Strength in Numbers Latinos Make History, Protest Immigration Bill

By St. Clair, Stacy | Daily Herald (Arlington Heights, IL), March 11, 2006 | Go to article overview

Strength in Numbers Latinos Make History, Protest Immigration Bill


St. Clair, Stacy, Daily Herald (Arlington Heights, IL)


Byline: Stacy St. Clair Daily Herald Staff Writer

Uriel Alfaro can't understand why people think he doesn't belong in the United States.

He pays taxes. He goes to church. He works at a DuPage County factory, receiving minimum wage for a laborious job.

The 33-year-old West Chicago man has a freedom and an earning power he never knew growing up in Mexico. He wants for nothing, except the green card that would make his U.S. residency legal.

But a proposed federal law would make him much more than an undocumented worker. It could turn him into a liability for the people who help him, including his boss and parish priest.

"It saddens me that people think I am a criminal or want to punish the people who help me," he said. "I'm not a criminal. I am a man who does a job no else wants to do."

Alfaro's dismay prompted him to help make history Friday. He and his wife, Maria, drove into Chicago to participate in an immigrants' rights rally, which is now believed to be the country's largest-ever Latino demonstration.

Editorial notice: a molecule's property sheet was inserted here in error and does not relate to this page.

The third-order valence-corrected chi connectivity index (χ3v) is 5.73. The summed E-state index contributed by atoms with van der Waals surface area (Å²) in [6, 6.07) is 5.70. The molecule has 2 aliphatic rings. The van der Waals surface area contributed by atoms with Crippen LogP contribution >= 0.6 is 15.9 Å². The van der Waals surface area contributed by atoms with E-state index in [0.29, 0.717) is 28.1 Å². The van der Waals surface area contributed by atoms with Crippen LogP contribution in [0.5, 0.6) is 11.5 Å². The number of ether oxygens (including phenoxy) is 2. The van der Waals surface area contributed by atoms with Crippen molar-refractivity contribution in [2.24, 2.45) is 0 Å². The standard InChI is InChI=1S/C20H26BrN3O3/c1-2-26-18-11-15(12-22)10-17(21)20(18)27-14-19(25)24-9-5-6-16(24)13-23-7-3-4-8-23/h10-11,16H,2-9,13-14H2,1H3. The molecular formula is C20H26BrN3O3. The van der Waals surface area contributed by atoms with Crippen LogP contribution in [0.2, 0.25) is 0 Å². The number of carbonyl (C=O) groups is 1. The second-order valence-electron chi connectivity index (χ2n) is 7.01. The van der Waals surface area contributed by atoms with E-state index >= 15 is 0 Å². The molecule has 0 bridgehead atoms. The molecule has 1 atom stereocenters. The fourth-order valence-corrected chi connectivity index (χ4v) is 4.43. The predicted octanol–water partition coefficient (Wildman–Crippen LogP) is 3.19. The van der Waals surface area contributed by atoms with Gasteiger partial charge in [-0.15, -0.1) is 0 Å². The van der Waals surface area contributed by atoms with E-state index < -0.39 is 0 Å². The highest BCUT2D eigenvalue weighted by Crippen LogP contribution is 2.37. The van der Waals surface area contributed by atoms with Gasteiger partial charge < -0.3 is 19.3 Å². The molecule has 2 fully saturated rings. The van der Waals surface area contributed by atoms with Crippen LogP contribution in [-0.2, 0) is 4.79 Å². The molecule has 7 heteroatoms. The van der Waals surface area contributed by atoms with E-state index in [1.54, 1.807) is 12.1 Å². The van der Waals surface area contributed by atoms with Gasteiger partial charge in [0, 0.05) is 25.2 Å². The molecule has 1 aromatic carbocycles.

Authorities estimate 100,000 people - thousands of whom were bused in from the suburbs - attended the event. The rally follows a new report that estimates the illegal immigrant population has grown from 8.4 million in 2000 to nearly 12 million.

The U.S. Senate is currently considering two immigration bills, including one that would make criminals of people who help illegal immigrants. The same law also calls for erecting a fence along the Mexican border.

The proposal, which has already passed the House of Representatives, sparked Friday's rally. Protestors chanted "Si se puede!" (Yes, we can!) as they descended upon the plaza across from the Dirksen Federal Building.

"I just want to make sure we all have the same opportunities," said Streamwood resident Francisco Delgado, who skipped his manufacturing job to attend the event. "It's an issue that deserves attention."

The peaceful protest, which lasted about five hours, certainly didn't lack for attention. The rally snarled traffic throughout the Loop Friday, forcing buses to be rerouted and closing several streets.

Participants waved U.S. and Mexican flags as they held signs disparaging the bill. …

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